Saturday, April 4, 2009

The Trust System

It's been a rainy Saturday. On my way to the station in Uji, I passed a table placed on the sidewalk. On top of it were about half a dozen baskets of oranges. And a tin box with a slit for you to deposit coins. And a sign. Since it was raining pretty steadily, I didn't read the sign carefully but I could spot "300円" written near the bottom. If you're playing along at home, this most likely means that a basket of oranges (I'm guessing you get six) cost 300 yen. And you should deposit your coins into the tin box. Sorry. Exact change please.

As I walked, I marveled at how something like this can exist in the world.* I grew up in NYC. People from my hood would laugh at things like this. And then take the tin box. And the oranges. And the friggin' table. My buddy Ric just told me that a friend of his -- a visitor from Japan -- absentmindedly left her purse in the restroom of a restaurant for a few minutes. When she realized her mistake and went back to retrieve it, it was already gone. Along with money and her passport. Yeah, I know. Providing one anecdote to prove my point is lame. But you get my drift, right? Why can't oranges on tables in the rain exist in Brooklyn? Or the Sunset?


In other news, the final box from San Francisco was opened and emptied today. We managed to fit all the stuff into our place. The bookcase that I found on the curb helped a lot. Free furniture is always helpful.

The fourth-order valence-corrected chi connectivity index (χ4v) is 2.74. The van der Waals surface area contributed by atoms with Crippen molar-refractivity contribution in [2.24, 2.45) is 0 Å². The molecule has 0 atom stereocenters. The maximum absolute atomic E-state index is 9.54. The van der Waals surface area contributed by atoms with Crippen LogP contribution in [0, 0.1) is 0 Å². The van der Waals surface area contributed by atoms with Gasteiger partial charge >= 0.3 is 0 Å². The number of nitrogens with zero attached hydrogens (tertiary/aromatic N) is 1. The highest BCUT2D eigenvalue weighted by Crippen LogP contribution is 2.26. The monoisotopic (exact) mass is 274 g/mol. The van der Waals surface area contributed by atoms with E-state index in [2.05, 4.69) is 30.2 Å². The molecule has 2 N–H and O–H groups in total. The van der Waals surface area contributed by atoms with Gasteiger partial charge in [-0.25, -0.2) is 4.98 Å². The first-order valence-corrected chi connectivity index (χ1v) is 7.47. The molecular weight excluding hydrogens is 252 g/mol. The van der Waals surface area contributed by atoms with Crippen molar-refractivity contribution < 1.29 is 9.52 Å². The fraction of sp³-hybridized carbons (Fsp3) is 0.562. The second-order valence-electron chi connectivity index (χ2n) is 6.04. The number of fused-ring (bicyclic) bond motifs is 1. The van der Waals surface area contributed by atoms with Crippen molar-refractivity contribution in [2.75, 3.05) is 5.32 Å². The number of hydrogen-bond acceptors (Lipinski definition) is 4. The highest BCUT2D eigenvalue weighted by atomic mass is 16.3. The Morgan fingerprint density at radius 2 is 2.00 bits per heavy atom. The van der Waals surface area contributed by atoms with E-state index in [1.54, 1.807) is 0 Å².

On the other hand, this one didn't help with the unpacking at all:

* At the exact moment that I was marveling, I was also thinking that I wasn't surprised. This was Japan after all. You lose your wallet on the bus here and it will make its way back to you; this happened to a friend of mine.
It was a weird collision of feelings -- a sense of amazement and, at the same time, actually thinking that this is how things work here and you know this is how things work here and yes, I expect things to work here this way.

1 comment:

  1. As you finally complete the move-in stage of your new Japan life, I finally complete the move-out phase of my old Taiwan life. I write this to you from my parents' house in Orange County. The trip sucked, and Alliya and I won't see each other for two weeks (she's gone up north), but I can finally just slow myself down to the pace I'm used to, and just relax. It's too bad our ships passed each other in the fog of the night, but I'll be back, either that or you'll be back, and we will be able to hang out again in the near future.